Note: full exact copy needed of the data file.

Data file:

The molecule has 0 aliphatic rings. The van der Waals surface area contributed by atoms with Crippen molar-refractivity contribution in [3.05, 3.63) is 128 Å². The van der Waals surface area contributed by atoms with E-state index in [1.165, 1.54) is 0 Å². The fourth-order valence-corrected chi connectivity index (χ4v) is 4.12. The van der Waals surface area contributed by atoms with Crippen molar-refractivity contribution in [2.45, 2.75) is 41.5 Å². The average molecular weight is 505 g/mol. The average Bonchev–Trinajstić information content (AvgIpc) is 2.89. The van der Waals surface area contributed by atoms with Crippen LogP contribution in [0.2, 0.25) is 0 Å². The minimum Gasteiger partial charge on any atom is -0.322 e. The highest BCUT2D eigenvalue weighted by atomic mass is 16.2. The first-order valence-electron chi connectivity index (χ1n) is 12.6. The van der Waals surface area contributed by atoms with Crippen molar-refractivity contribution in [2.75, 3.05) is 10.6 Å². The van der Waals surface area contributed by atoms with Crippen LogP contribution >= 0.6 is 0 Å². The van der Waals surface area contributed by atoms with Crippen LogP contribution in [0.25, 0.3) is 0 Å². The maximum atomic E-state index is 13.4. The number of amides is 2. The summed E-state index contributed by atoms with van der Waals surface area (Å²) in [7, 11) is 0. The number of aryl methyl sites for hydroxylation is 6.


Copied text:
The molecule has 0 aliphatic rings. The van der Waals surface area contributed by atoms with Crippen molar-refractivity contribution in [3.05, 3.63) is 128 Å². The van der Waals surface area contributed by atoms with E-state index in [1.165, 1.54) is 0 Å². The fourth-order valence-corrected chi connectivity index (χ4v) is 4.12. The van der Waals surface area contributed by atoms with Crippen molar-refractivity contribution in [2.45, 2.75) is 41.5 Å². The average molecular weight is 505 g/mol. The average Bonchev–Trinajstić information content (AvgIpc) is 2.89. The van der Waals surface area contributed by atoms with Crippen LogP contribution in [0.2, 0.25) is 0 Å². The minimum Gasteiger partial charge on any atom is -0.322 e. The highest BCUT2D eigenvalue weighted by atomic mass is 16.2. The first-order valence-electron chi connectivity index (χ1n) is 12.6. The van der Waals surface area contributed by atoms with Crippen molar-refractivity contribution in [2.75, 3.05) is 10.6 Å². The van der Waals surface area contributed by atoms with Crippen LogP contribution >= 0.6 is 0 Å². The van der Waals surface area contributed by atoms with Crippen LogP contribution in [0.25, 0.3) is 0 Å². The maximum atomic E-state index is 13.4. The number of amides is 2. The summed E-state index contributed by atoms with van der Waals surface area (Å²) in [7, 11) is 0. The number of aryl methyl sites for hydroxylation is 6.